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SOFIA 2010

AO har udgivet deres 2. årlige statusrapport over verdens fiskeri og akvakultur. Det er igen en diger rapport der dennegang slår den gamle nyhed fast, at akvakulturproduktionen har overhalet fiskeriet. Dette er dog kun gældende på globalt niveau og skyldes bl.a. Kina kæmpe produktion. Rapporten beskæftiger sig også med udviklingtrends, vækst og efterspørgsel og giver således et ganske godt billede af sektoren. Som altid når det gælder FAO er de bagvedliggende data ofte flere år gamle, men det ændre ikke ved værdien af at få informationerne samlet.

Læs - eller bedre - download rapporten (5.5 Mb) 

FISH consumption around the world is soaring to an all time high, the United Nations Food and Agricultural Organisation (FAO) says in its latest assessment of the global seafood industry.

However, the FAO's surprising finding is that fish farming is now starting to overtake the traditional trawl catch method of fishing in terms of total production.

Fish consumption climbed to nearly 17 kilograms - or 37lbs - per person, says the FAO report. In 2009 145-million tons of fish were caught and consumed, up by five million tons from the previous year.

But aquaculture now employs 10.8 million workers - or some 24 per cent of all fishing related employment. By comparison just under four million were employed in fish farming in 1990.

The FAO says that traditional fishing is starting to stagnate. Dwindling stocks due to overfishing and stricter catch quotas are almost certainly the two main causes for this.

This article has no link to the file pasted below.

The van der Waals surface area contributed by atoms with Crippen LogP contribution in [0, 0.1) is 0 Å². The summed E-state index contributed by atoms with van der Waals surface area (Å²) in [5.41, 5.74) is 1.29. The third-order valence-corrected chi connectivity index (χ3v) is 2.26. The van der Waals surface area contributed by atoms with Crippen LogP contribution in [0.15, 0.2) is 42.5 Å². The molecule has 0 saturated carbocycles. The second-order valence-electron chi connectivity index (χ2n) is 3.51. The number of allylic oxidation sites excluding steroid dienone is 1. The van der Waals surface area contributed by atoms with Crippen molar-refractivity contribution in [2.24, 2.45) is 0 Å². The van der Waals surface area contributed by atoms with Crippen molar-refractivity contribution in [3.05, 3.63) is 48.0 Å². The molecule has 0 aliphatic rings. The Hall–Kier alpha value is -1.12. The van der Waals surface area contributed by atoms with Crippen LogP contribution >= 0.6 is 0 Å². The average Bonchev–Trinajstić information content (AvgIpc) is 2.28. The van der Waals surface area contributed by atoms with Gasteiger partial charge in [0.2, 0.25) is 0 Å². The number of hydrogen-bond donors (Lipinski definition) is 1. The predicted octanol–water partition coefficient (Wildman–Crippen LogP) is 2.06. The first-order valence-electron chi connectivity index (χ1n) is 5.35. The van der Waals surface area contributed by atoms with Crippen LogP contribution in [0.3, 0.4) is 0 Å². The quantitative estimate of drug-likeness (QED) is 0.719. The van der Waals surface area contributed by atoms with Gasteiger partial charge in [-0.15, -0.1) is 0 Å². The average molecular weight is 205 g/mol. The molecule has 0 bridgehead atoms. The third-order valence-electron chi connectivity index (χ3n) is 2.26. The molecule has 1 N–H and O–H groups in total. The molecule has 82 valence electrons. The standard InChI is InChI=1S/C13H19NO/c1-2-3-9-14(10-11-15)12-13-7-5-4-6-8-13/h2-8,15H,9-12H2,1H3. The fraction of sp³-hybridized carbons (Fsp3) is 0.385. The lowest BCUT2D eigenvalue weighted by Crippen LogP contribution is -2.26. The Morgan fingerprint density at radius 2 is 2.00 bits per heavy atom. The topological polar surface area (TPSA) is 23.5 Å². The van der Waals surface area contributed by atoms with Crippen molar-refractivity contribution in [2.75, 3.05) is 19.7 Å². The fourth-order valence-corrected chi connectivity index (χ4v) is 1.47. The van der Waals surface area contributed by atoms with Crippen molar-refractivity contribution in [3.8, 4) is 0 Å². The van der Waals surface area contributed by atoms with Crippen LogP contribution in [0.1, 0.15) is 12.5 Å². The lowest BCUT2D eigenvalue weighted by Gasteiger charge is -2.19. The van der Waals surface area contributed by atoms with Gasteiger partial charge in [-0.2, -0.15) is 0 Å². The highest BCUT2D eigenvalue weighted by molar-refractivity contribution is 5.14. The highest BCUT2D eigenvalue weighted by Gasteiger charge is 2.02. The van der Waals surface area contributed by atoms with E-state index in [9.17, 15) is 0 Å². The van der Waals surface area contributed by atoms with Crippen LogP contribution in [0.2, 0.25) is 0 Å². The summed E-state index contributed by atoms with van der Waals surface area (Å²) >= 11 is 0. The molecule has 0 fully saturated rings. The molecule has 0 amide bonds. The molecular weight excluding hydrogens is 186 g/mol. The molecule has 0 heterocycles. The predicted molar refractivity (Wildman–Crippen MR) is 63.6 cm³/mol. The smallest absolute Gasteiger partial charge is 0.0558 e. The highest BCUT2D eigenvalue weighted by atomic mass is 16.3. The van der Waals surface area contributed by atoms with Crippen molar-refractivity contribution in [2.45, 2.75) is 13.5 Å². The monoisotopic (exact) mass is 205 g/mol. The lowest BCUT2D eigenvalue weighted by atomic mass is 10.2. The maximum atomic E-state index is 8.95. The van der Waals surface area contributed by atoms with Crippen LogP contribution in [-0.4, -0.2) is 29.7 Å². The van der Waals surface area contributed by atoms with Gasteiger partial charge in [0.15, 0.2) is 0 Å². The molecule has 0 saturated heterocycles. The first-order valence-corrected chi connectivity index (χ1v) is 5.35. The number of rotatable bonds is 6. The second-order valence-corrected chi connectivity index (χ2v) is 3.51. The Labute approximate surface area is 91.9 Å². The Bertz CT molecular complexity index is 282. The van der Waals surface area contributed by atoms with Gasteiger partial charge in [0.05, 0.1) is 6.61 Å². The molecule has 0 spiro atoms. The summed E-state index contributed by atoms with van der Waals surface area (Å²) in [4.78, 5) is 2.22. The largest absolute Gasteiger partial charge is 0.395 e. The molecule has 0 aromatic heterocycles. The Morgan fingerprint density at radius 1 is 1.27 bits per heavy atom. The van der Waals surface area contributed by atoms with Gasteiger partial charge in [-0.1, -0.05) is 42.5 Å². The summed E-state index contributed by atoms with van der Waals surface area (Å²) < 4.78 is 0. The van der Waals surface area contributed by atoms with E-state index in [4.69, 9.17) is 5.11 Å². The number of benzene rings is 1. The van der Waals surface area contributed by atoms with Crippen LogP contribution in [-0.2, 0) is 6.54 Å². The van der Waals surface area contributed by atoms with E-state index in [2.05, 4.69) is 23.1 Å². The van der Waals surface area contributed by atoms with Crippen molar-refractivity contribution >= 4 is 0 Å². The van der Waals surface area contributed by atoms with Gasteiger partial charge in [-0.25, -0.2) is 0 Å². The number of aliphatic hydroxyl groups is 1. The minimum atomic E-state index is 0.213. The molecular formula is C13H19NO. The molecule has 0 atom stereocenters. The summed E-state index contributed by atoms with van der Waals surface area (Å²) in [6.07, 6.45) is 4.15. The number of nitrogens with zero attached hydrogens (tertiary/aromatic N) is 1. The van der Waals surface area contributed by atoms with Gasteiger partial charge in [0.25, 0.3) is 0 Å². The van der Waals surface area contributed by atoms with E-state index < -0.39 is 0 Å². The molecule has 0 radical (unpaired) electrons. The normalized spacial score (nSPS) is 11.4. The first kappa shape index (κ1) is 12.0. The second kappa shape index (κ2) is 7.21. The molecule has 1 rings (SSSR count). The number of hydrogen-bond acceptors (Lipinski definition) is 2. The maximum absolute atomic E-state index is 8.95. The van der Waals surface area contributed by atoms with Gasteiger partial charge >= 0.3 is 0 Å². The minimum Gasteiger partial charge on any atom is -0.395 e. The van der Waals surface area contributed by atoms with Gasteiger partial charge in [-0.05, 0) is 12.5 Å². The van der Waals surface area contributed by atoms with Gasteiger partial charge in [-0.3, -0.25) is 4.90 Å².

The FAO said: "Since 1990, fish farmers have experienced the greatest increases in their numbers, with most of the growth occurring in Asia, particularly in China where the number of fish farmers increased by 189 per cent in the 1990-2008 period."

The report is titled "State of the World's Fisheries and Aquaculture" and is published from the FAO headquarters in Rome. It says that the increase in fish consumption was mainly due to the surge in fish farming which has made many once expensive fish such as salmon and shellfish more readily and cheaply available. The 40 plus million employed in fishing of all types sustain the livelihoods of some 540 million worldwide - or eight per cent of the world's population.

The report adds: "The status of global fish stocks has not improved. But people have never eaten as much fish and more people than ever are employed in or depend on the fish farming sector."



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